The source is a novel by Romain Gary, who wrote WHITE DOG, and indeed one character (the spendid Romolo Valli) is a dog-trainer. He has a night-club act, described by Montand as “unspeakably horrible,” in which a chimpanzee tangos with a poodle, but he’s a nice, distracted, lonely man, dying of heart disease and worried about what will become of his animals. He’s not like Jules Berry in LE JOUR SE LEVE, my only other reference for Parisian dog-handlers. That movie may in fact be a reference, with its open-all-night narrative, elaborate, poetic dialogue… plus Montand himself is a link to Marcel Carne. With the face of a disappointed horse, God love him.

This damn film is weird, melancholic, funny-ish (Roberto Benigni plays a bar-man, but someone has sat on his head and got him to act proper) and disturbingly prophetic. When Gary wrote his book about a man whose wife is suiciding, his own ex-wife, Jean Seberg, was still alive. When Costa-Gavras made the film, Montand was not a widower yet, and Romy Schneider, whose character has lost a child in a tragic accident, had not yet lost a child in a tragic accident. Everything about the story and everything in the acting is so heartbreaking I assumed all those things had already happened and everyone was drawing on them and it was all a bit near the knuckle. Now it’s just distressing that they could do the emotions and yet they were still to have the emotions.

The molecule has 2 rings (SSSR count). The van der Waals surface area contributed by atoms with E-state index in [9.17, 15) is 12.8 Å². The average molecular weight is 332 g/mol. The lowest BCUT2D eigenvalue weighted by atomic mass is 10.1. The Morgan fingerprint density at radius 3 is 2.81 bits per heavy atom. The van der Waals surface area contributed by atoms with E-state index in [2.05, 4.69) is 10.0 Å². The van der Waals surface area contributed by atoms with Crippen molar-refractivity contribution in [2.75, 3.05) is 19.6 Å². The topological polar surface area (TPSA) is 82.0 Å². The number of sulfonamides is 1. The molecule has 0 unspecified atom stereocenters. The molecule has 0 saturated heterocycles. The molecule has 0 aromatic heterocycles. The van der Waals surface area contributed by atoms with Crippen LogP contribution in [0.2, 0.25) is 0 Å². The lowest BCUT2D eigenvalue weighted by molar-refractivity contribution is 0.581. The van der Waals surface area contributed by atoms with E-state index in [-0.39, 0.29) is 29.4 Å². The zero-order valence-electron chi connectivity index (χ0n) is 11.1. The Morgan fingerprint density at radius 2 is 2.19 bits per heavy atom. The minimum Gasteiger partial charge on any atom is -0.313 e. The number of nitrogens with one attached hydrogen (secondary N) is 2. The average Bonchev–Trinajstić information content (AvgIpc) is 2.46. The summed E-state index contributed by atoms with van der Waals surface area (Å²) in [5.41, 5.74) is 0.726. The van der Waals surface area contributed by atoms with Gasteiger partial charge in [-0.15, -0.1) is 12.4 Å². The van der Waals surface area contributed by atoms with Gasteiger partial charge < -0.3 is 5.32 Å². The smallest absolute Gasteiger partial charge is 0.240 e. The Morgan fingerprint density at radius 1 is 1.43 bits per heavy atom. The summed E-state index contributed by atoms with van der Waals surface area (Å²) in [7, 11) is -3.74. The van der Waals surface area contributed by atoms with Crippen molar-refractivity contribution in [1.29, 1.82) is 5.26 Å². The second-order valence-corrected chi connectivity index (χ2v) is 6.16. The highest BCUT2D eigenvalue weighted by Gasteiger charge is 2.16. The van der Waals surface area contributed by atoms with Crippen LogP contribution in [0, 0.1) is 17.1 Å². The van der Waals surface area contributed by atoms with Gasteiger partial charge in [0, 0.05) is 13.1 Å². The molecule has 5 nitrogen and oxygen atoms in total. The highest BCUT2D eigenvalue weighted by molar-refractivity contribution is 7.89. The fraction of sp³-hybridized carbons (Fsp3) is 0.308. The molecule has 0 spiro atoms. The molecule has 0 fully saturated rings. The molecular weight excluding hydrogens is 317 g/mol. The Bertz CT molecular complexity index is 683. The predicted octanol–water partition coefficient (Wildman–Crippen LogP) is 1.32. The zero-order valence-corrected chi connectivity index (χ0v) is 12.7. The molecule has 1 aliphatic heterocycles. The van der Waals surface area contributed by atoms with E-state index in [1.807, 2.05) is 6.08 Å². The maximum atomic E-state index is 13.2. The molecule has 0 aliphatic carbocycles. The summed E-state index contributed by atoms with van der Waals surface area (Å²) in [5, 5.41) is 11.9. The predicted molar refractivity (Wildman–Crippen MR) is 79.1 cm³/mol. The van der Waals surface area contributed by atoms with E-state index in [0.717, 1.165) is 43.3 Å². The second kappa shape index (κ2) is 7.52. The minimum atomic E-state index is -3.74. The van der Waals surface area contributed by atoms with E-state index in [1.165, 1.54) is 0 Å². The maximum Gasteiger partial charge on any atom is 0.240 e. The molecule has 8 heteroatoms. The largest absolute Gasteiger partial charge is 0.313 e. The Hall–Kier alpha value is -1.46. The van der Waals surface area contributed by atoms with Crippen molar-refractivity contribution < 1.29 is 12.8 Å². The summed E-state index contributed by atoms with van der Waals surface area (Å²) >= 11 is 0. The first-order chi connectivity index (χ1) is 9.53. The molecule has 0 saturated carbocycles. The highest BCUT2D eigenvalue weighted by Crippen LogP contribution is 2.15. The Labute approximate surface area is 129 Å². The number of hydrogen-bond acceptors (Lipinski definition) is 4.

It’s about being bereaved and in love in Paris while wearing a raincoat, so it’s LAST TANGO without the misogyny.

This film deserves to be seen — I couldn’t look away and I couldn’t decide if it WORKED — the appeal of screwball has a strong flavour of “if only life were like this” so overlaying it on tragic events always creates a strange disconnect, a frustrating sense or irreality that never obtrudes when the subject is comic. But with some films, NOT WORKING is part of the charm, maybe even part of what makes them work.

So Quiet on the Canine Front